2. After the reading, ask your students to discuss the given circumstances of the play (i.e., the facts of the world of the play, including the specific conditions of place and time, the characters and their relationships to one another, all detectable information in their back-stories, and any details of what has happened before the action of the play has begun).  Also, ask your students what each character’s action (what the character wants either consciously or subconsciously) and motivation (the reason why he or she wants what he or she wants) is.  And finally, talk about the conflicts (those persons or things that stand in the way of the character getting what he wants) the characters face in pursuit of their actions.
  3. Then have students brainstorm a list of themes central to the play. [These might include: homecoming; sibling rivalry and familial discord; the burden of secrets and family history; the taboo of suicide/mental illness; kinship and consolation through the family bond; individual choice and freedom in the face of familial and social expectations; the oppression of gender/social roles and acts of female assertion and rebellion; loneliness and the varying layers and causes of heart break; the insularity and suffocative nature of small-town life, etc.] Ask your students to recall and make connections to their own lives, someone else’s life, or to other plays or works of literature they have read or studied with themes similar to those of Crimes of the Heart.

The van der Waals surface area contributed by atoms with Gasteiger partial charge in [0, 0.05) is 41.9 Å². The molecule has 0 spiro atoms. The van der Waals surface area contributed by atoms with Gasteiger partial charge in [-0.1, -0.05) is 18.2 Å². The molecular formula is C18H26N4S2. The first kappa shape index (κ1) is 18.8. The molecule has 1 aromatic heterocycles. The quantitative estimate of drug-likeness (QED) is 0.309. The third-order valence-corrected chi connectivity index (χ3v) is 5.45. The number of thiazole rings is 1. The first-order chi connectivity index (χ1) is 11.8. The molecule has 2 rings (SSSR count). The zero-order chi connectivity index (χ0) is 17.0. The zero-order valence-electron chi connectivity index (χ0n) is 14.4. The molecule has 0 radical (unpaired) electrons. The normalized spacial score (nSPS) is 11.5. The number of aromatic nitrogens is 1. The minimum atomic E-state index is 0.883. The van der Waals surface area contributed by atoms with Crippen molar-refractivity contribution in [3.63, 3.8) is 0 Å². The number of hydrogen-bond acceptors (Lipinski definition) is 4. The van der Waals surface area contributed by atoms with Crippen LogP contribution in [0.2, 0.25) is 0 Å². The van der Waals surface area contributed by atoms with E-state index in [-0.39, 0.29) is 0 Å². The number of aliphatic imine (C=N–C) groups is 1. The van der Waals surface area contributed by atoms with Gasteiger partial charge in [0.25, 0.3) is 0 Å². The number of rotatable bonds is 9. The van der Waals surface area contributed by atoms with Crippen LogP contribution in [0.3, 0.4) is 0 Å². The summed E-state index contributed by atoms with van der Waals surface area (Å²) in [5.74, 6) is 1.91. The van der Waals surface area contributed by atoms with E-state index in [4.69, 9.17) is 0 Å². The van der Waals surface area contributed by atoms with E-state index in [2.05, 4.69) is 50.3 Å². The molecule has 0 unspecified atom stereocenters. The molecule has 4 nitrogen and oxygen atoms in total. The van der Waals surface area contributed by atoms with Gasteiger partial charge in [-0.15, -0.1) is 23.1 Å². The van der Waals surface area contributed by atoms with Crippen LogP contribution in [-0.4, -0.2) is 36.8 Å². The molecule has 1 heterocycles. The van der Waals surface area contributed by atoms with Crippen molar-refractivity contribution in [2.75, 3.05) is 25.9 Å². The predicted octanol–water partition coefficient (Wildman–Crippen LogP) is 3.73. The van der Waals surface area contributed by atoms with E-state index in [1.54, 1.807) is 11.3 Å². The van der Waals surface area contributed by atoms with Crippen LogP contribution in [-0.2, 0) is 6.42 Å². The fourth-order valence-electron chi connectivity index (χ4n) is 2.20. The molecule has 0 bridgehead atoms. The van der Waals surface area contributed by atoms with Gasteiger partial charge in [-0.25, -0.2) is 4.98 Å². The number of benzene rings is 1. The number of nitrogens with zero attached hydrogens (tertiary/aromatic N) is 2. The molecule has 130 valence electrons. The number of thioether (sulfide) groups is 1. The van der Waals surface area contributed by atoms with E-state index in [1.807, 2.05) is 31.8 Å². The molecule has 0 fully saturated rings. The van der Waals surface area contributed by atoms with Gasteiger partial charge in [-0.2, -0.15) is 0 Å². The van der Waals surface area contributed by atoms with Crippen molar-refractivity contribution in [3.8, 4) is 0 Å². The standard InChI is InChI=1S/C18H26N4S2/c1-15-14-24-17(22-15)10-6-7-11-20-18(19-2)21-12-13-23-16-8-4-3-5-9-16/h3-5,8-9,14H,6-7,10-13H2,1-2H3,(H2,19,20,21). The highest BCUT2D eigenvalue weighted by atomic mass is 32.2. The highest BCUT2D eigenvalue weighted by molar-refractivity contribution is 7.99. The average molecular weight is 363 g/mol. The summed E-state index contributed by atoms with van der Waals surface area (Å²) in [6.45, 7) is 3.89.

4. If students read only the first act of the play, ask them what they think will happen in the second and third acts of Crimes of the Heart.